When to Wax your Jacket
Have you checked out the condition of your Barbour Wax jacket lately? With Spring and Summer just around the corner and wax jackets being the top coat choice for walking this season there has never been a better time to give your wax jacket a bit of a spruce up! If it has been a while since you last treated your jacket to a bit of TLC now may be the time for the annual re-waxing session. If for Christmas or early birthday present you were gifted a silky smooth wax jacket then this post isn’t for you just yet…but don’t leave as it will be something to keep in the back of your mind for next spring. If like me you have had your jacket for well over a year and spent a fair amount of time in it, before stuffing it into the back of the closet for the winter months, and have just got it out and given it a good dusting – it may be time to follow some simple steps to revive your once loved, everyday wax jacket.
All Barbour Waxed Jackets need some level of upkeep to ensure the wax keeps the jacket waterproof and Barbour recommend that you reproof your jacket every year. If the jacket does not become your main jacket that you wear every day you should get away with skipping a year and re-waxing every other. Rather than sending your jacket away to be re-proofed and if you want to save some pennies you can buy Barbour Wax Thornproof dressing and do it at home yourself. Once you’ve done that you probably want to think about a cracking pair of Wellington boots – but Walking In Wellies. Is that even a thing? Check out our Barbour Bede Wellington Review to give you some more inspiration.
Get the Gear
Make sure you get all of the things you will need to re-wax your Barbour Jacket together before you start the process. There is nothing worse than being half way through a job and realising you don’t have something and then get stuck trying to use alternatives essentially doing half the job you set out to do – we’ve all been there.
- Barbour Wax Thornproof Dressing
- Two sponges or Cloths
- Hot Water
- Jug/Container (Large enough for Hot Water to surround the Wax tin)
- Clean Surface
- Coat Hanger
Step By Step Guide
- Clean your Jacket: Using cold or tepid water gently rub the outside of your jacket with a wet sponge or cloth to remove any surface dirt. Be careful not to use hot water as this will melt the wax and soak into the cotton of the jacket. Do not use soap, stain remover or detergents and never put the jacket in the washing machine as this will strip the jacket of it’s wax coating and you may not be able to get it back to that perfect factory finish resulting in a ruined coat and one unhappy half wax jacket owner!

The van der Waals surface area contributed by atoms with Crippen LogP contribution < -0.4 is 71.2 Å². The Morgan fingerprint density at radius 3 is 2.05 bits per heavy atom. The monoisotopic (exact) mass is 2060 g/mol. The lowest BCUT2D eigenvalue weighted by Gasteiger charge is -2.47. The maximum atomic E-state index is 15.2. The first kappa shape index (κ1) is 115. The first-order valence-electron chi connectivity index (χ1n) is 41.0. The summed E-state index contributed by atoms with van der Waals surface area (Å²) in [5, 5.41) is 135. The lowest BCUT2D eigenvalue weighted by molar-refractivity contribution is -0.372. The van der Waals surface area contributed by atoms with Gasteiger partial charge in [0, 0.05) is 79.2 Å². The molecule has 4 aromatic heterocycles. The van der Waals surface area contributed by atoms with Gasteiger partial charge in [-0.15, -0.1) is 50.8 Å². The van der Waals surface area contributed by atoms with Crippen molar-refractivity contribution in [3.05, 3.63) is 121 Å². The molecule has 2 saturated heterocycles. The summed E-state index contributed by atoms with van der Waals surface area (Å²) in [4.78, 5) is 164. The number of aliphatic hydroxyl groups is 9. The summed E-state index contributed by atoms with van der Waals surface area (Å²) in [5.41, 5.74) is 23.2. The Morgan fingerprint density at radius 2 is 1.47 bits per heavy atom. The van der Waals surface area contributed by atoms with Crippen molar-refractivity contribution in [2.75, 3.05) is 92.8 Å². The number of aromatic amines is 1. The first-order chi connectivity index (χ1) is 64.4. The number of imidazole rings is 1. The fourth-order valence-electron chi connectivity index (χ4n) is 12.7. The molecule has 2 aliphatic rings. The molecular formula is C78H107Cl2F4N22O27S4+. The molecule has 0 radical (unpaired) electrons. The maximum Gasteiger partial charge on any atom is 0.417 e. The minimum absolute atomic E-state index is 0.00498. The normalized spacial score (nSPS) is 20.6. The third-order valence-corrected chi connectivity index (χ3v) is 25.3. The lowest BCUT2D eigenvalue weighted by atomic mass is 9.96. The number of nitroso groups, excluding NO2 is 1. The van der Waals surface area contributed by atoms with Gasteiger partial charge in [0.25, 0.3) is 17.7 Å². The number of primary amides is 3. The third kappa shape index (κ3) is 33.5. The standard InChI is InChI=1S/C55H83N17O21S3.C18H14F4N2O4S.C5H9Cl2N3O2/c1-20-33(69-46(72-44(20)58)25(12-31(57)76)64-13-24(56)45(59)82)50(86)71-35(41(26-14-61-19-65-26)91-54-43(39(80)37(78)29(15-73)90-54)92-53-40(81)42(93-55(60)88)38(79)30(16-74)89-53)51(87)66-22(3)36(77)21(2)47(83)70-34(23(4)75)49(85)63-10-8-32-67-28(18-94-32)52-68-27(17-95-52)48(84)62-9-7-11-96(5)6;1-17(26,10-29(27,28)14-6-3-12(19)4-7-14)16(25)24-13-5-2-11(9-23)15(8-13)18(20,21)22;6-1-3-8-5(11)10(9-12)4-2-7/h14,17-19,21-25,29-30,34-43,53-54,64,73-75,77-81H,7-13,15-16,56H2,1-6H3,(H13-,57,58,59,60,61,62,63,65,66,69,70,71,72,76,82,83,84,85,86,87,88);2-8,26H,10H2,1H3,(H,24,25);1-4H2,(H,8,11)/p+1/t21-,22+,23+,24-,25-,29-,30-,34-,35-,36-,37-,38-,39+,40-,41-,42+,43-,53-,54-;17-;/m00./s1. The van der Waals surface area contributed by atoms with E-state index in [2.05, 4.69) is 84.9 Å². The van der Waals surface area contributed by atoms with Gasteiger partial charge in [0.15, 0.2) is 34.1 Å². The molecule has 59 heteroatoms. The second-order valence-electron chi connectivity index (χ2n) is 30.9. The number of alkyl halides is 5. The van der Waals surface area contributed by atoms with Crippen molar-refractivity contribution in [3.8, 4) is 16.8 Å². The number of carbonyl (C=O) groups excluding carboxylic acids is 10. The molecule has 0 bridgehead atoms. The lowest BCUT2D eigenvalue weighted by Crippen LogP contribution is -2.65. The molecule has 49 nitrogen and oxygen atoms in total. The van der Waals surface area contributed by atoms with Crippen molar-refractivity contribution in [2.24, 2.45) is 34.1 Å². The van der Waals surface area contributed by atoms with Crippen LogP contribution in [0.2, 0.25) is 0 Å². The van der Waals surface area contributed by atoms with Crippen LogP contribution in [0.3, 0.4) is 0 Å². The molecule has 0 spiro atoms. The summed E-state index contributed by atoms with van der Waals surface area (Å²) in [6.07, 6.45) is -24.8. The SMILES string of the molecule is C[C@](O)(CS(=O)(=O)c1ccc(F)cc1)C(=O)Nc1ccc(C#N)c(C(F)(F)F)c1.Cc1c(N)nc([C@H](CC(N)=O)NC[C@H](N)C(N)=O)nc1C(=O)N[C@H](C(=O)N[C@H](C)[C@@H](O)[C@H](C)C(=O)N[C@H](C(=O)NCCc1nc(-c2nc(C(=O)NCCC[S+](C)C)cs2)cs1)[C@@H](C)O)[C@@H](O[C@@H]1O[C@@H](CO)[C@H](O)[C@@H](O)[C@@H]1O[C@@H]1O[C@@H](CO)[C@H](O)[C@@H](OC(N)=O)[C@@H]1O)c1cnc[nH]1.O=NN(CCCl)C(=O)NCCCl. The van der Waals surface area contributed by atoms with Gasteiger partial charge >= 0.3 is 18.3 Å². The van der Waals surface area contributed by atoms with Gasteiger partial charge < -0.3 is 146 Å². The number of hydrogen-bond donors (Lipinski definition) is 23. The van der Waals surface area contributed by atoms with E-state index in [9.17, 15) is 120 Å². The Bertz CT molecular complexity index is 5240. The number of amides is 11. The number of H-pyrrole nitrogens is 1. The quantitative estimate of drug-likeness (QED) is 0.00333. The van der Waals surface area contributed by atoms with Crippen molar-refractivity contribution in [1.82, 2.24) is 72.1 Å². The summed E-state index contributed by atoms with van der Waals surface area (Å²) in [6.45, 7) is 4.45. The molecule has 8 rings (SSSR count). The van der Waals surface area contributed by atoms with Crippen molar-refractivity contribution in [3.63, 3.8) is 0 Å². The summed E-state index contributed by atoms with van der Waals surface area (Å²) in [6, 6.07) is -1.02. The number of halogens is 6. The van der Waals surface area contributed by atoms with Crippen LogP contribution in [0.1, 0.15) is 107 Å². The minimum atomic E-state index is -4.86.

- Melt the Wax: Soften the wax by removing the lid and sitting the tin in a container of hot water for 10-15 minutes. You should see the wax change from a solid cream wax into a transparent liquid consistency. In this softened state it will be easier to work with and the cotton jacket will absorb the wax more consistently all over. Once it has reached this stage it is ready to use. If the wax starts setting just replace the water surrounding the tin with hot water again.
- Wax your Jacket: With a dry sponge or cloth take some of the wax and apply it evenly across the whole of the outer of the wax jacket paying particular attention to creases and seams. (places that can often be forgotten are under pocket flaps, on fold back cuffs and around the adjustable side tabs). Work the wax into the jacket by using small circular motions and try to apply it evenly to avoid large wax build up. Places that seem to be drier may need a little more wax to get them to the same level as other areas of your jacket. Take extra care around collars, inner fabric and linings – if you get wax here you’re going to know about it and potentially damage the fabric. If you do get any excess wax spots just wipe it off with a clean sponge and ensure that the area is worked to give an even and consistent covering. Once you have covered your jacket go over it with a dry/clean cloth to take off any excess unnecessary wax that may have accumulated as you have waxed other parts of your jacket.
- Dry your Jacket: If you like the “wet” waxed jacket look then leave your newly waxed jacket in a warm room to dry out but make sure you check on it regularly to make sure it is not drying and cracking. If this happens you may need to gently heat the wax using a hair-dryer and re-work the wax with a sponge. If you like the “factory finish” look you can achioeve this by getting out your hair-dryer and dry your jacket, evenly spreading the wax, moving the heat evenly over the surface to help it dry properly but be careful not to get the hot hair-dryer too close to the jacket as this will melt the wax and potentially damage your jacket.
- Give it Time: Once you have completed the above steps don’t just think you can wear-and-go. With all things a little bit of time will ensure that your jacket is fully dry and ready for it’s first revitalised trip out. When you are happy with the finish hang the jacket up (without it being all creased) and leave it overnight to make sure that it has completely dried. Make sure this is away from other clothes and materials as there can be excess wax that could rub off onto these other items – which would be rather annoying if you don’t catch it and end up with a wax patch on your favourite shirt or on the arm of the sofa (I can tell you now that the other half will not be very amused!)
If you need some visual guidance check out my step by step guide video titled “How to simply rewax your Barbour Jacket” on youtube. If you are committed to caring for your Barbour Wax Jacket it will be comitted to caring for you.